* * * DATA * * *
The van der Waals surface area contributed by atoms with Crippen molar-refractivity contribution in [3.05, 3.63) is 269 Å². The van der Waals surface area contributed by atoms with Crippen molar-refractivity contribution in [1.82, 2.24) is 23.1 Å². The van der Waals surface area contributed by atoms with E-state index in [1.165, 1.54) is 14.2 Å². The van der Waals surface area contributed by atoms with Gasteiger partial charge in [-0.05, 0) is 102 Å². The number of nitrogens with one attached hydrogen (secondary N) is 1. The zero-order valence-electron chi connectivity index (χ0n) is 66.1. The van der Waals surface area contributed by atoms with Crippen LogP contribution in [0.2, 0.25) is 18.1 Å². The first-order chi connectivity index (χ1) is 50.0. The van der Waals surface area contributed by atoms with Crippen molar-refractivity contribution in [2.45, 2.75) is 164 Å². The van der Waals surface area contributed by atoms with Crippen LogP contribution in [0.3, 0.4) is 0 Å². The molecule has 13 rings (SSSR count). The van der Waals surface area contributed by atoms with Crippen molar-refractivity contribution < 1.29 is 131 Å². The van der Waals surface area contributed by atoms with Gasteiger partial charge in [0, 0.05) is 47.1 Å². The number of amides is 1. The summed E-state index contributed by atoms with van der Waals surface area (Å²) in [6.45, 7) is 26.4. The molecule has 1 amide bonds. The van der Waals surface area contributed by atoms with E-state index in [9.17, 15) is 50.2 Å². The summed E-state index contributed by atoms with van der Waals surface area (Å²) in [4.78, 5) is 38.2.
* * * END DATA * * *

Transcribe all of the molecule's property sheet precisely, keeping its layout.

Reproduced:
The van der Waals surface area contributed by atoms with Crippen molar-refractivity contribution in [3.05, 3.63) is 269 Å². The van der Waals surface area contributed by atoms with Crippen molar-refractivity contribution in [1.82, 2.24) is 23.1 Å². The van der Waals surface area contributed by atoms with E-state index in [1.165, 1.54) is 14.2 Å². The van der Waals surface area contributed by atoms with Gasteiger partial charge in [-0.05, 0) is 102 Å². The number of nitrogens with one attached hydrogen (secondary N) is 1. The zero-order valence-electron chi connectivity index (χ0n) is 66.1. The van der Waals surface area contributed by atoms with Crippen LogP contribution in [0.2, 0.25) is 18.1 Å². The first-order chi connectivity index (χ1) is 50.0. The van der Waals surface area contributed by atoms with Crippen molar-refractivity contribution in [2.45, 2.75) is 164 Å². The van der Waals surface area contributed by atoms with Crippen LogP contribution in [0.3, 0.4) is 0 Å². The molecule has 13 rings (SSSR count). The van der Waals surface area contributed by atoms with Crippen molar-refractivity contribution < 1.29 is 131 Å². The van der Waals surface area contributed by atoms with Gasteiger partial charge in [0, 0.05) is 47.1 Å². The number of amides is 1. The summed E-state index contributed by atoms with van der Waals surface area (Å²) in [6.45, 7) is 26.4. The molecule has 1 amide bonds. The van der Waals surface area contributed by atoms with E-state index in [9.17, 15) is 50.2 Å². The summed E-state index contributed by atoms with van der Waals surface area (Å²) in [4.78, 5) is 38.2.